Spanning the globe for insights into human behavior and persuasion.



Schiavo and the Pope

Was it serendipity or irony when Terri Schiavo and Pope John Paul II died within days of each other? I found it interesting that the leader of an organization which came out strongly against the Schiavo court judgments died in a similar manner. One big difference between them, other than the cause of death, is that we know the Pope died the way he wanted to die. We're not exactly certain with Schiavo.

I also found interesting how the public reacted to both events. The Catholic Church came out strongly in favor of reinserting Schiavo's feeding tube. But their position didn't change many minds. Neither did the pleadings of her parents and siblings. The stark contrast of Schiavo prior to her fall and in the 12 years hence was enough to convince people that the state she was in was no way to live.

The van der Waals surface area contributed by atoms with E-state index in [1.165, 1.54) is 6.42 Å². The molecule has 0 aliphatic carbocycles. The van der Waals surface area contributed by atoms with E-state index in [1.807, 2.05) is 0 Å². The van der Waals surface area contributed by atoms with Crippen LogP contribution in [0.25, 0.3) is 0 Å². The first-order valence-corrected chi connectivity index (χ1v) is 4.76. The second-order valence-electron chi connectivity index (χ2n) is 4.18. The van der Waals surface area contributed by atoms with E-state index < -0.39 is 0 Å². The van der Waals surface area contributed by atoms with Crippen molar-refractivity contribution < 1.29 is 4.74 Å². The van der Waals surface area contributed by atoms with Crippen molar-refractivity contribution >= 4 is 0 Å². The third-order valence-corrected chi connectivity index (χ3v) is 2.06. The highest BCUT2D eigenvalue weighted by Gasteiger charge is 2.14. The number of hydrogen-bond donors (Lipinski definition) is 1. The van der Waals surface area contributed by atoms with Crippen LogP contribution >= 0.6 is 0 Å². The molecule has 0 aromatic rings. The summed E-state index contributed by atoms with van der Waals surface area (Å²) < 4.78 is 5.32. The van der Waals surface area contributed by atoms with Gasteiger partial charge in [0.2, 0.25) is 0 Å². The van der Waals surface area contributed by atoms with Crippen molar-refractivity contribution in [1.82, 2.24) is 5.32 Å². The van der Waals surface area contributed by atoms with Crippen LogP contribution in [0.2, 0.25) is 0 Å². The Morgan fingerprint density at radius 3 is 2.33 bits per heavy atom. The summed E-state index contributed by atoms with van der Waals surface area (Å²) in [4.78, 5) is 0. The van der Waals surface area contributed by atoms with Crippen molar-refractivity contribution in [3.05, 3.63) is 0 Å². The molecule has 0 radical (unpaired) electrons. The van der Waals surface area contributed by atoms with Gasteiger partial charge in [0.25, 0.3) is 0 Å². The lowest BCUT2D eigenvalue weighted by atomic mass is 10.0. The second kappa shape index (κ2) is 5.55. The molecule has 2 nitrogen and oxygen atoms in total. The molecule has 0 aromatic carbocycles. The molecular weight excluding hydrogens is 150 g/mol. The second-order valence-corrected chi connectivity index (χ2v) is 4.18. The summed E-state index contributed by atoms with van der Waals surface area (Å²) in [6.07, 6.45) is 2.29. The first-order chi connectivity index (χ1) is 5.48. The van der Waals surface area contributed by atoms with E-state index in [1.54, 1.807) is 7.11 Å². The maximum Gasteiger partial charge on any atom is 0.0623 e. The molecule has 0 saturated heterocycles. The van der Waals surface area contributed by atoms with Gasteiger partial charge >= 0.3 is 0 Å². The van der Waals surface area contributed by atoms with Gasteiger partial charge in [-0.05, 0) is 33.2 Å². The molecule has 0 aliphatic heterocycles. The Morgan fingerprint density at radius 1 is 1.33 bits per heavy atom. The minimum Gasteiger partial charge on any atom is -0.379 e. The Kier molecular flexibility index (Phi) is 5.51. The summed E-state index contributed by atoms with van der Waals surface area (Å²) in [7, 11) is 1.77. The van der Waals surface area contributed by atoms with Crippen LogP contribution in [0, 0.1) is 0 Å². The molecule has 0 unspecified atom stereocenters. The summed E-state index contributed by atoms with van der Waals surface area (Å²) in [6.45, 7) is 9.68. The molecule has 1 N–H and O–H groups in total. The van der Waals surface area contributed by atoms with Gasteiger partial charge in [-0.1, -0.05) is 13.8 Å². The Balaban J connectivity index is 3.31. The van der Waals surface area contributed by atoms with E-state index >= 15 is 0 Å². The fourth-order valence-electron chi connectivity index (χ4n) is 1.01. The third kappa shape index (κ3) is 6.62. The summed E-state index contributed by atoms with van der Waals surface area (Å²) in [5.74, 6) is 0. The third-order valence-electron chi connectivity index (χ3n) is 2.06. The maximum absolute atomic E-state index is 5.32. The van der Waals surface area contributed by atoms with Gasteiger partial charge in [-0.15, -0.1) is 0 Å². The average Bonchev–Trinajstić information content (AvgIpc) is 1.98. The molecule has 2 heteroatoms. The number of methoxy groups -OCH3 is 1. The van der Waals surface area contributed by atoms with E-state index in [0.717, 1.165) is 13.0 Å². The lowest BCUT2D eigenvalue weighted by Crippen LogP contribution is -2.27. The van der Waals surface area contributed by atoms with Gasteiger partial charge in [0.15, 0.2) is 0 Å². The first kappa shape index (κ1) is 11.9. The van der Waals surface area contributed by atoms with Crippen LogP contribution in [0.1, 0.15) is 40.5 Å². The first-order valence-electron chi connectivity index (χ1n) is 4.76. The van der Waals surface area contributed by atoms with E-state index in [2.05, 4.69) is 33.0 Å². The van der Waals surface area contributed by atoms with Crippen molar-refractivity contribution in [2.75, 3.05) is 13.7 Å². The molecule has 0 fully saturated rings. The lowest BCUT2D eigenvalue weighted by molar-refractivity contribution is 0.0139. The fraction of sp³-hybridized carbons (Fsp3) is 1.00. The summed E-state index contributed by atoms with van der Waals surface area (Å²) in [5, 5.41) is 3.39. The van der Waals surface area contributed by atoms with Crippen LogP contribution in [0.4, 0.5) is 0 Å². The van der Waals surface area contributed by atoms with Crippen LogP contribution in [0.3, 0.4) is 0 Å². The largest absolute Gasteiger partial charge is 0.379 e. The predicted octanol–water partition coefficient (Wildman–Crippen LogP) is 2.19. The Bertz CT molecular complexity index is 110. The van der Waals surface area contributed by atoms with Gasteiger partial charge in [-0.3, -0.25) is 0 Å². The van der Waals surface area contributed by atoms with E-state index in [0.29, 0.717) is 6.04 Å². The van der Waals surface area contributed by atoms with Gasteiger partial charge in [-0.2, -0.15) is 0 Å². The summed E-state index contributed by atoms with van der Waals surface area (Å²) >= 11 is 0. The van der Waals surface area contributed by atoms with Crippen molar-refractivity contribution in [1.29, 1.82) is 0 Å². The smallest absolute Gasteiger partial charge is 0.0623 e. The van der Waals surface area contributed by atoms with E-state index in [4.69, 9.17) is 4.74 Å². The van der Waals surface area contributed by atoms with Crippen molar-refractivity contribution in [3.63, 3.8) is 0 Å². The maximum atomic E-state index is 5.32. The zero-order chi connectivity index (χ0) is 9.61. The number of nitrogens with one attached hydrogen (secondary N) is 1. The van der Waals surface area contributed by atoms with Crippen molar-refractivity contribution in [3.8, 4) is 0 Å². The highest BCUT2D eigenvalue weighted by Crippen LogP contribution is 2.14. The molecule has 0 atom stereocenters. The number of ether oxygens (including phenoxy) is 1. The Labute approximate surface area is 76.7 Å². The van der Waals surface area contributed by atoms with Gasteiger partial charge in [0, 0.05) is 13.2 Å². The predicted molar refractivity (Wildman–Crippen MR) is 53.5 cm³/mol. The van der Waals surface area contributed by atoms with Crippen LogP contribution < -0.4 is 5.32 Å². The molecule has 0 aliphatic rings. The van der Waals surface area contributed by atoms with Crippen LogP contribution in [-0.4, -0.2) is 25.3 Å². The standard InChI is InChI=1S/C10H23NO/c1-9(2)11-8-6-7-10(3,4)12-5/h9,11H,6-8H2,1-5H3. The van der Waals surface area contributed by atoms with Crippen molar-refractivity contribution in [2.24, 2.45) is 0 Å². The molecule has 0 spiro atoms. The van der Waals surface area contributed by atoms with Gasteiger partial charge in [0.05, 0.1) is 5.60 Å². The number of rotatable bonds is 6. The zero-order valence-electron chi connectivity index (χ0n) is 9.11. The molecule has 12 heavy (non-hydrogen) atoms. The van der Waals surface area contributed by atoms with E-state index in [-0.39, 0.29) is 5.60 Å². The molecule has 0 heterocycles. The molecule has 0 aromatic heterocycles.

After the Pope's death, there was a huge outpouring of sympathy from all quarters, regardless of religion, from everyone from Muslims to evangelical Christians. What caught me most off guard were the comments by some Catholic mourners interviewed by NBC on April 2, the day of the Pope's death. "Although we didn't always agree with him," some said (not verbatim), "we consider him to be a great man."

Lesson to learn here: you don't change people's minds by, excuse the pun, pontificating. Most American Catholics disagreed with their church's stance on birth control, the war in Iraq, the death penalty, etc. I would be surprised if the Catholic majority agreed with the Vatican's opposition to Terri Schiavo's court-mandated right to die. In these cases, the Pope was preaching to the choir, but the choir disagreed.

It's not just important that you speak the truth. It's equally important -- maybe more important -- how you speak truth.

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